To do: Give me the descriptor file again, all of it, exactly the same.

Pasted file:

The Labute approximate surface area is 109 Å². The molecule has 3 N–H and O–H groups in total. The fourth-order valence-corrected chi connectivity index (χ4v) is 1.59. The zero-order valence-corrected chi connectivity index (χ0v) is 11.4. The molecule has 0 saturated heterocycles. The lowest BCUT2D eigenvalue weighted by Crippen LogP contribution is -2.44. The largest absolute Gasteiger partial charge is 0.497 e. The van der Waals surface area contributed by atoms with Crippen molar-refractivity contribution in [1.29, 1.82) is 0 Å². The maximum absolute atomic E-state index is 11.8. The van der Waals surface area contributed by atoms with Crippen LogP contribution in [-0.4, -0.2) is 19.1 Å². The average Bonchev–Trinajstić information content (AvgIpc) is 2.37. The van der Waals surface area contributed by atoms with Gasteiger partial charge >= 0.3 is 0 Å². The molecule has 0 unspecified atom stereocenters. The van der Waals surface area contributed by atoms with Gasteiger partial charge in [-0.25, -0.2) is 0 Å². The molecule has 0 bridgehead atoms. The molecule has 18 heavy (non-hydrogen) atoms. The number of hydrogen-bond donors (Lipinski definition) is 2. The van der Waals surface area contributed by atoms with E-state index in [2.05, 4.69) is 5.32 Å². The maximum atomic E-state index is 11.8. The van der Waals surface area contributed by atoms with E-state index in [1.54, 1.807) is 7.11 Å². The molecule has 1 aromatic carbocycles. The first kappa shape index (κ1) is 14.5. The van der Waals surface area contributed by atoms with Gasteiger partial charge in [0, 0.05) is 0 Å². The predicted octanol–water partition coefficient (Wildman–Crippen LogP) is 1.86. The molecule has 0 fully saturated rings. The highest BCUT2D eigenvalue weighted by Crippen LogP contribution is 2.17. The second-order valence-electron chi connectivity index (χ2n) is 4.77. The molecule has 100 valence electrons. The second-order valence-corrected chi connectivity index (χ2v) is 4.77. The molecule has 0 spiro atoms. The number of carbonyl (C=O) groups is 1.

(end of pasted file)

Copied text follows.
The Labute approximate surface area is 109 Å². The molecule has 3 N–H and O–H groups in total. The fourth-order valence-corrected chi connectivity index (χ4v) is 1.59. The zero-order valence-corrected chi connectivity index (χ0v) is 11.4. The molecule has 0 saturated heterocycles. The lowest BCUT2D eigenvalue weighted by Crippen LogP contribution is -2.44. The largest absolute Gasteiger partial charge is 0.497 e. The van der Waals surface area contributed by atoms with Crippen molar-refractivity contribution in [1.29, 1.82) is 0 Å². The maximum absolute atomic E-state index is 11.8. The van der Waals surface area contributed by atoms with Crippen LogP contribution in [-0.4, -0.2) is 19.1 Å². The average Bonchev–Trinajstić information content (AvgIpc) is 2.37. The van der Waals surface area contributed by atoms with Gasteiger partial charge >= 0.3 is 0 Å². The molecule has 0 unspecified atom stereocenters. The van der Waals surface area contributed by atoms with Gasteiger partial charge in [-0.25, -0.2) is 0 Å². The molecule has 0 bridgehead atoms. The molecule has 18 heavy (non-hydrogen) atoms. The number of hydrogen-bond donors (Lipinski definition) is 2. The van der Waals surface area contributed by atoms with E-state index in [2.05, 4.69) is 5.32 Å². The maximum atomic E-state index is 11.8. The van der Waals surface area contributed by atoms with E-state index in [1.54, 1.807) is 7.11 Å². The molecule has 1 aromatic carbocycles. The first kappa shape index (κ1) is 14.5. The van der Waals surface area contributed by atoms with Gasteiger partial charge in [0, 0.05) is 0 Å². The predicted octanol–water partition coefficient (Wildman–Crippen LogP) is 1.86. The molecule has 0 fully saturated rings. The highest BCUT2D eigenvalue weighted by Crippen LogP contribution is 2.17. The second-order valence-electron chi connectivity index (χ2n) is 4.77. The molecule has 100 valence electrons. The second-order valence-corrected chi connectivity index (χ2v) is 4.77. The molecule has 0 spiro atoms. The number of carbonyl (C=O) groups is 1.